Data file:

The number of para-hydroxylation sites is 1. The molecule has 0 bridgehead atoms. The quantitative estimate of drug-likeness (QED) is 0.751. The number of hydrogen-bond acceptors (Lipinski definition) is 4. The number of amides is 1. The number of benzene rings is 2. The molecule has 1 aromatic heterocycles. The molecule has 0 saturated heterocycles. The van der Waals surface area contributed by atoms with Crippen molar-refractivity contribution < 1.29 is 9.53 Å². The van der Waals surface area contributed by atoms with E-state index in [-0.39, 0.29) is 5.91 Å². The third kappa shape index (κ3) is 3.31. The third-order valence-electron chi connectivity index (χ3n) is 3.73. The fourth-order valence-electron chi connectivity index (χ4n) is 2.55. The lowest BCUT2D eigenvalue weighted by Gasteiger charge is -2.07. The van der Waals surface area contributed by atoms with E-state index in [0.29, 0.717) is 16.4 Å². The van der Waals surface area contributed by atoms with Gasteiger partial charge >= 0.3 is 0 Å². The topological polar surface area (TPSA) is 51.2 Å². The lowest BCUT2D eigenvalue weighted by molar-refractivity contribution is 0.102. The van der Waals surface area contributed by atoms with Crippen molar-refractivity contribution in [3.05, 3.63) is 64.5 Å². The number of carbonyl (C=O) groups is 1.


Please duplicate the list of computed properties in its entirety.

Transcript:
The number of para-hydroxylation sites is 1. The molecule has 0 bridgehead atoms. The quantitative estimate of drug-likeness (QED) is 0.751. The number of hydrogen-bond acceptors (Lipinski definition) is 4. The number of amides is 1. The number of benzene rings is 2. The molecule has 1 aromatic heterocycles. The molecule has 0 saturated heterocycles. The van der Waals surface area contributed by atoms with Crippen molar-refractivity contribution < 1.29 is 9.53 Å². The van der Waals surface area contributed by atoms with E-state index in [-0.39, 0.29) is 5.91 Å². The third kappa shape index (κ3) is 3.31. The third-order valence-electron chi connectivity index (χ3n) is 3.73. The fourth-order valence-electron chi connectivity index (χ4n) is 2.55. The lowest BCUT2D eigenvalue weighted by Gasteiger charge is -2.07. The van der Waals surface area contributed by atoms with E-state index in [0.29, 0.717) is 16.4 Å². The van der Waals surface area contributed by atoms with Gasteiger partial charge >= 0.3 is 0 Å². The topological polar surface area (TPSA) is 51.2 Å². The lowest BCUT2D eigenvalue weighted by molar-refractivity contribution is 0.102. The van der Waals surface area contributed by atoms with Crippen molar-refractivity contribution in [3.05, 3.63) is 64.5 Å². The number of carbonyl (C=O) groups is 1.